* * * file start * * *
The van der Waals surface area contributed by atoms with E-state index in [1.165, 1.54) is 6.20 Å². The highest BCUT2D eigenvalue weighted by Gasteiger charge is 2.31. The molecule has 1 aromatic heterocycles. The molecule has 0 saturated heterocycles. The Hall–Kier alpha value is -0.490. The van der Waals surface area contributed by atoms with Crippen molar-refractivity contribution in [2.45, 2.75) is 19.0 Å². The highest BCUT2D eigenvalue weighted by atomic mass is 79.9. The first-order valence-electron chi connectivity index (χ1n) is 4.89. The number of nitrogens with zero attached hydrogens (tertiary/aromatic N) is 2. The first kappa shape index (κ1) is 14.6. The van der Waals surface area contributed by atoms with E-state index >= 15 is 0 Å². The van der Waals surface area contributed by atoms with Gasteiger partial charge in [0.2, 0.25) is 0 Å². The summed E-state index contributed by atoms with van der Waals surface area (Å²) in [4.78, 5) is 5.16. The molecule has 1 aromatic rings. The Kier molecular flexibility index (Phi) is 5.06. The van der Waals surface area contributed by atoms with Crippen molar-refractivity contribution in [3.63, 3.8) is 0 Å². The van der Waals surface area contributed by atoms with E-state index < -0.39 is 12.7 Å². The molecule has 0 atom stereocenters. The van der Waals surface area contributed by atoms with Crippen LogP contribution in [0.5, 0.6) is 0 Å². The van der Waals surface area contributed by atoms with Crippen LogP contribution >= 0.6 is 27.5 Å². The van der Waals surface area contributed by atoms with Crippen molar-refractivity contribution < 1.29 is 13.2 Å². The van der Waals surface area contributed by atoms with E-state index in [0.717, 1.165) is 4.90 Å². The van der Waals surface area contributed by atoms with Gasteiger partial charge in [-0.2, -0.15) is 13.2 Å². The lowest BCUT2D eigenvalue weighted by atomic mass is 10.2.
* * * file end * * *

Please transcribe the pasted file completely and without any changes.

The van der Waals surface area contributed by atoms with E-state index in [1.165, 1.54) is 6.20 Å². The highest BCUT2D eigenvalue weighted by Gasteiger charge is 2.31. The molecule has 1 aromatic heterocycles. The molecule has 0 saturated heterocycles. The Hall–Kier alpha value is -0.490. The van der Waals surface area contributed by atoms with Crippen molar-refractivity contribution in [2.45, 2.75) is 19.0 Å². The highest BCUT2D eigenvalue weighted by atomic mass is 79.9. The first-order valence-electron chi connectivity index (χ1n) is 4.89. The number of nitrogens with zero attached hydrogens (tertiary/aromatic N) is 2. The first kappa shape index (κ1) is 14.6. The van der Waals surface area contributed by atoms with E-state index >= 15 is 0 Å². The van der Waals surface area contributed by atoms with Gasteiger partial charge in [0.2, 0.25) is 0 Å². The summed E-state index contributed by atoms with van der Waals surface area (Å²) in [4.78, 5) is 5.16. The molecule has 1 aromatic rings. The Kier molecular flexibility index (Phi) is 5.06. The van der Waals surface area contributed by atoms with Crippen molar-refractivity contribution in [3.63, 3.8) is 0 Å². The van der Waals surface area contributed by atoms with E-state index < -0.39 is 12.7 Å². The molecule has 0 atom stereocenters. The van der Waals surface area contributed by atoms with Crippen LogP contribution in [0.5, 0.6) is 0 Å². The van der Waals surface area contributed by atoms with Crippen LogP contribution >= 0.6 is 27.5 Å². The van der Waals surface area contributed by atoms with Crippen molar-refractivity contribution < 1.29 is 13.2 Å². The van der Waals surface area contributed by atoms with E-state index in [0.717, 1.165) is 4.90 Å². The van der Waals surface area contributed by atoms with Gasteiger partial charge in [-0.2, -0.15) is 13.2 Å². The lowest BCUT2D eigenvalue weighted by atomic mass is 10.2.